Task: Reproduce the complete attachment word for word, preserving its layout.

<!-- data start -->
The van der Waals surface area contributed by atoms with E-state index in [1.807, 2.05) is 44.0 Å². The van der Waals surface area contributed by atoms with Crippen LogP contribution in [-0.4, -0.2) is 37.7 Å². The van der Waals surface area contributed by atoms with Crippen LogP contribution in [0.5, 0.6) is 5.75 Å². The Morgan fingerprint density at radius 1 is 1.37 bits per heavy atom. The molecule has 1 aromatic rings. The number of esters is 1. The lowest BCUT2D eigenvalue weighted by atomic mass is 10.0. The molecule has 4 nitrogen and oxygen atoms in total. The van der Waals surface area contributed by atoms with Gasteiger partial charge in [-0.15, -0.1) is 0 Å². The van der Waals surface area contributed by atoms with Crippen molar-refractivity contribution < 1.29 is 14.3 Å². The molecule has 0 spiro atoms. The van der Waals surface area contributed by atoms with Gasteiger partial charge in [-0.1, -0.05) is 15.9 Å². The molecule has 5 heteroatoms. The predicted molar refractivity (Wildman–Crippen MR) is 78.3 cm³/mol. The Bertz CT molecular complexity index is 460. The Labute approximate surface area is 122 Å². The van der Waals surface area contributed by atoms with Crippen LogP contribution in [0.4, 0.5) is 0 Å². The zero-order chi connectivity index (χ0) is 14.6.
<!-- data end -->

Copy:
The van der Waals surface area contributed by atoms with E-state index in [1.807, 2.05) is 44.0 Å². The van der Waals surface area contributed by atoms with Crippen LogP contribution in [-0.4, -0.2) is 37.7 Å². The van der Waals surface area contributed by atoms with Crippen LogP contribution in [0.5, 0.6) is 5.75 Å². The Morgan fingerprint density at radius 1 is 1.37 bits per heavy atom. The molecule has 1 aromatic rings. The number of esters is 1. The lowest BCUT2D eigenvalue weighted by atomic mass is 10.0. The molecule has 4 nitrogen and oxygen atoms in total. The van der Waals surface area contributed by atoms with Gasteiger partial charge in [-0.15, -0.1) is 0 Å². The van der Waals surface area contributed by atoms with Crippen molar-refractivity contribution < 1.29 is 14.3 Å². The molecule has 0 spiro atoms. The van der Waals surface area contributed by atoms with Gasteiger partial charge in [-0.1, -0.05) is 15.9 Å². The molecule has 5 heteroatoms. The predicted molar refractivity (Wildman–Crippen MR) is 78.3 cm³/mol. The Bertz CT molecular complexity index is 460. The Labute approximate surface area is 122 Å². The van der Waals surface area contributed by atoms with Crippen LogP contribution in [0.4, 0.5) is 0 Å². The zero-order chi connectivity index (χ0) is 14.6.